Source: International Union for Conservation of Nature
29 April 2009 | EN
Medicinal plants in Haryana, India
We need stronger efforts to conserve medicinal biodiversity, say Jeffrey A. McNeely, chief scientist at the International Union for the Conservation of Nature (IUCN) and Sue Mainka, senior coordinator of IUCN's Global Programme.
Safeguarding medicinal biodiversity requires action by all stakeholders — international bodies, governments and indigenous peoples, say the authors.
At the international level, the UN Framework Convention on Climate Change should address human health and biodiversity under the climate change umbrella. And organisations such as the Convention on Biological Diversity, the World Trade Organization and the WHO should be working together to protect medicinal biodiversity, implement human and animal health controls and address potentially harmful invasive species.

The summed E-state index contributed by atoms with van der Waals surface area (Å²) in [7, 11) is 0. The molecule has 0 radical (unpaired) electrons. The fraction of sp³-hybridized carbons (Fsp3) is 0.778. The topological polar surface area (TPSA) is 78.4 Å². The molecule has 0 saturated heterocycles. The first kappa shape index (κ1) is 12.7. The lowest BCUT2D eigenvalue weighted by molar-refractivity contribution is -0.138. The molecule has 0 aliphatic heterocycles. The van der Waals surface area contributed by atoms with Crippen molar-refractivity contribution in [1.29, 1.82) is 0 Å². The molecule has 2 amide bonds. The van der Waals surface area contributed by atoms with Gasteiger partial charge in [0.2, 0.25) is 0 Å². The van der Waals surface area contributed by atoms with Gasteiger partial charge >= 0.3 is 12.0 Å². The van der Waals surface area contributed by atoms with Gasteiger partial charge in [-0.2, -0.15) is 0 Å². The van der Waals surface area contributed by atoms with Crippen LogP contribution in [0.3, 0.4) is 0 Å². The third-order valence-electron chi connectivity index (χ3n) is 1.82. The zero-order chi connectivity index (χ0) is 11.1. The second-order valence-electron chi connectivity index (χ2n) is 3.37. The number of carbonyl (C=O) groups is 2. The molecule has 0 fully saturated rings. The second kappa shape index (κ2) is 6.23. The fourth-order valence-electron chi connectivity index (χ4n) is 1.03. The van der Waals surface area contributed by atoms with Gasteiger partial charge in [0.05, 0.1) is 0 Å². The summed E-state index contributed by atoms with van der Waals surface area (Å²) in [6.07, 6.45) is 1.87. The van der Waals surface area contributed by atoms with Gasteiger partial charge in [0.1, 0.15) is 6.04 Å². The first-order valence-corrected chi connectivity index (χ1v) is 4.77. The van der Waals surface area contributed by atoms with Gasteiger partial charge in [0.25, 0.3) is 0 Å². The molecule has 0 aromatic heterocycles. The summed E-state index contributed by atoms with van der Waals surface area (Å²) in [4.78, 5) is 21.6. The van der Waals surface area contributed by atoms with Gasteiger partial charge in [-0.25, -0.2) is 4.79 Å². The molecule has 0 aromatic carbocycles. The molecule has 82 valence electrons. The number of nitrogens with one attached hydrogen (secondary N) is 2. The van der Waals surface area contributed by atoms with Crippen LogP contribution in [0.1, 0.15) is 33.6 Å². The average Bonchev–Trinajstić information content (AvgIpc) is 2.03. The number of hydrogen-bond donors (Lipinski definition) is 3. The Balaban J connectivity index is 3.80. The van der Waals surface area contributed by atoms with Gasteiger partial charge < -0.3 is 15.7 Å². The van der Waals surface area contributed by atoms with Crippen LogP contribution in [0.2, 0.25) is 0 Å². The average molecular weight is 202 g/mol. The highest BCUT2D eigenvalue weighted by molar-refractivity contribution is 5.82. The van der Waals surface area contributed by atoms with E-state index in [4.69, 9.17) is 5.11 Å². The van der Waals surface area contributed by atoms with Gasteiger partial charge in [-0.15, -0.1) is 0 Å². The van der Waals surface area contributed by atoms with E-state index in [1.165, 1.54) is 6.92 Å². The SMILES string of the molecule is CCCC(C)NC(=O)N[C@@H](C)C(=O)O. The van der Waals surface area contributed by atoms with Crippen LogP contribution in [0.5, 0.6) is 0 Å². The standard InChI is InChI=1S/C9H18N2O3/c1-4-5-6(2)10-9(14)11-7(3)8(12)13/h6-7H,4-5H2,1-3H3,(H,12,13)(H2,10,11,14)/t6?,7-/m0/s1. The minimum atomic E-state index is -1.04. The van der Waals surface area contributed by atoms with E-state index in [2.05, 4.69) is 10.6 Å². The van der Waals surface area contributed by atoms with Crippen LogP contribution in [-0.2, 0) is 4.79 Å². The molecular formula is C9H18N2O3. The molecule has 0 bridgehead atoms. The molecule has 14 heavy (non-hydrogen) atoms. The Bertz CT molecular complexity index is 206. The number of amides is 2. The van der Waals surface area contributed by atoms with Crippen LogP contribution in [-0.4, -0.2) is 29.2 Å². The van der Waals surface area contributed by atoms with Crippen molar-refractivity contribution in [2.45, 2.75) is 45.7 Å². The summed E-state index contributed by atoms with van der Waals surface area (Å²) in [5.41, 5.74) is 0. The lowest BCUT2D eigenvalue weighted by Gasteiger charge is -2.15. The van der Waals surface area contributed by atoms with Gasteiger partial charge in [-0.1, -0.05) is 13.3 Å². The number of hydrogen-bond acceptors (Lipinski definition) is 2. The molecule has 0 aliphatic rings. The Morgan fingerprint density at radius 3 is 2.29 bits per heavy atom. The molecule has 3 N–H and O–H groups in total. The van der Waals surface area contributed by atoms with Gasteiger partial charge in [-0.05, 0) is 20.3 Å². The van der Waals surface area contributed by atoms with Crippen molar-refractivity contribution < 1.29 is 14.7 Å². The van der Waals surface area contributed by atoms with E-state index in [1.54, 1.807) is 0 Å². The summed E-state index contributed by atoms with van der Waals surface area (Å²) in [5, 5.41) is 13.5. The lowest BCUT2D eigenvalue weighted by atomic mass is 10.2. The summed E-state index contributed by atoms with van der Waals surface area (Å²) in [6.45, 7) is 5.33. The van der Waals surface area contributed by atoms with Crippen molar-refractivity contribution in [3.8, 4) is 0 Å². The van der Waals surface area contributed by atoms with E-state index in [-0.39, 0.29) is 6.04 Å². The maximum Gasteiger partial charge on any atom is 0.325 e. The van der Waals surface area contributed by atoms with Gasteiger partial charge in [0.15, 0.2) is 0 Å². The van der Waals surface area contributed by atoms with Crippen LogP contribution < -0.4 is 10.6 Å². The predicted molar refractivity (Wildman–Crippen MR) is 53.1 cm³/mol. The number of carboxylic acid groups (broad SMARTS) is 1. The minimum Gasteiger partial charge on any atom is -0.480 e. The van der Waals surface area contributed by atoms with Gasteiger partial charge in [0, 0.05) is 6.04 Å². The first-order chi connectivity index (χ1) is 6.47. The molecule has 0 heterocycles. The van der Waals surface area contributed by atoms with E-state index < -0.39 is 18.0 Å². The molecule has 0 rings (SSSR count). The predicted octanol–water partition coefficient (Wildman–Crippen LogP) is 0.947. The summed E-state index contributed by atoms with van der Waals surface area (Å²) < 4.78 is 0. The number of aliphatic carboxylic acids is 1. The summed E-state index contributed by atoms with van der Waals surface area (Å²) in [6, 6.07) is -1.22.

At the national level, governments should be coordinating the activities of health, transport, trade and environment agencies. And indigenous peoples need better provisions on access to genetic resources and benefit sharing.
Different stakeholders have different interests in medicinal species — from conservation to income generation to profitable trade. But it is in everyone's interests to conserve medicinal biodiversity, conclude the authors.
Link to full article from the International Union for Conservation of Nature
MH ( Switzerland )
31 August 2011
The picture shows a plant that originates from Madagascar: Catharanthus roseus
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